The lyrics are a reference to the theme song of Mr. Ed:
A horse is a horse, of course, of course,
And no one can talk to a horse of course
That is, of course, unless the horse is the famous Mr. Ed.
Iron Man Villain
This is probably just a coincidence, but the superhero Iron Man used to have an occasionally re-occuring villain by the name of Ulysses Klaw, who went by the villianous nom de cleure "Klaw". He had some kind of sonic powers (a talking Klaw...?) and one of his arms terminated into a sort of satellite dish shaped thing with a bulb in the middle. Unfortunately, Mr. Klaw is probably not that famous, and there's a good chance no one else will get what the hell I'm rambling about.
I'm going to take the liberty of posting an interpretation by Christopher Stangl, a guy who used to frequent the newsgroup. I'm pretty sure this is the most thought out, well researched and very very likely correct interp...-Jordan :
I insist the song is about Irving Klaw, a '50s photographer, most famous and renown for discovering and propelling to stardom the beloved cult icon Bettie Page. Irving Klaw was a pin-up photographer, and he shot burlesque movies. That's the key to the song. Not only did Mr. Klaw take cheesecake photos for a living (and the occasional, infamous, celebrated bondage pictorial or two... or two dozen), but he was *proud* of that. And he made his models proud of that. They felt good about their work, and that's why the product that came out of Klaw Productions was so much better than the rest of its ilk: There was an honesty and joy and innocence about it. "A Klaw is a Klaw". Mr. K never made any bones about it: He shot pretty girls in various states of undress, and the pictures were what they were (and flashbulbs look as much like lightning as anything- "Mr. Lightning Bulb"). He also made films. Mostly silent loops, and dozen upon dozen of them were devoted to the heart-stopping Ms. Bettie Page, and had nondescript titles like "Betty's Cute Clown Dance". Page also later was featured in some low-budget burlesque/ vaudeville films (hell, there's no other kind of burly-q film but low-budget) like "Strip-o-Rama" and "Varietease", which were thought to be lost for many years. These were sound productions. Prints have surfaced in recent years, and are available from Something Weird Video, but at the time "Mr. Klaw" was written, well... "Nobody has seen a talking Klaw". Klaw was, by most accounts, a pretty nice guy. But he was not terribly attractive (bald, pudgy, short- "Mr. Dental Flaw"), and this was occasionally joked about, as he was, ironically, constantly around some of the loveliest women of the '50s ("Mr. Vanity Klaw"). ----Chris Stangl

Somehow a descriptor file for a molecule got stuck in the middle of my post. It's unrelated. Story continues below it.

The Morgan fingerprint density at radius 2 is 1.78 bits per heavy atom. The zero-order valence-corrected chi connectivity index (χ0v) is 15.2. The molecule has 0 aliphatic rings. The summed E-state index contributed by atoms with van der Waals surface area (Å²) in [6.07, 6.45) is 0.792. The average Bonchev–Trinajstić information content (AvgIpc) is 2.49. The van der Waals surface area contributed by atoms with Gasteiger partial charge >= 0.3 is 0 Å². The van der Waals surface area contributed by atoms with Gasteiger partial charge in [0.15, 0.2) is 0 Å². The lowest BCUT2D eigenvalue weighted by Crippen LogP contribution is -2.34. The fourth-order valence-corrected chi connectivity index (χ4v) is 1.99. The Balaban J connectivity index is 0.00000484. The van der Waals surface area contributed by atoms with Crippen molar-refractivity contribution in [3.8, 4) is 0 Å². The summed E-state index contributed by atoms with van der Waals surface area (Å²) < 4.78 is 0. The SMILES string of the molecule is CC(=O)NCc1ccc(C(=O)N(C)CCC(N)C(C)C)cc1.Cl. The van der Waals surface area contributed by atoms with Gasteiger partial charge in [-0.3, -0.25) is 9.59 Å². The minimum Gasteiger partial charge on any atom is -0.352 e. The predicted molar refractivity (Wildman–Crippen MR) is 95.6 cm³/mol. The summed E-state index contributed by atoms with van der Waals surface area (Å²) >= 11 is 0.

- A recent episode of History Detectives dealt with a rare Bettie Page negative found in an old chest. Irving Klaw is mentioned, and other aspects of the above interp are confirmed. Well done, sir! --MisterMe 21:29, 17 August 2012 (EDT)
I'm surprised no one has mentioned Dr. Claw, the villain from Inspector Gadget. I always assumed "Mr. Klaw" was loosely inspired by that character. Dr. Claw's face is never revealed in the animated series, perhaps explaining why "Nobody has seen a talking claw".
Just a thought. -thevince 21 August 2012
- Wow, I totally forgot about him! Amazing! And it is certainly conceivable that the Johns could have been influenced by that, as the series started in 1983. But I think Irving Klaw is more likely the inspiration, given the deliberate spelling and oblique subject matter. --MisterMe 08:56, 22 August 2012 (EDT)
I would have to agree with this. If you listen to the voices around ~0:30, they are an uncanny impression of the two recurring Dr. Claw minions in the series. --Bwalko (talk) 15:57, 15 October 2017 (EDT)
A Song About ME
I am Mr. Klaw, this song goes about my daily life as a vanity klaw and lightening bulb and dental flaw. If you do not agree, MAY YOU BE SENTENCED TO MY KLAW!! Remember, "A Klaw is a Klaw" just means that a human is only as human as he is klaw. Mr. Klaw (talk) 12:19, 31 December 2015 (EST)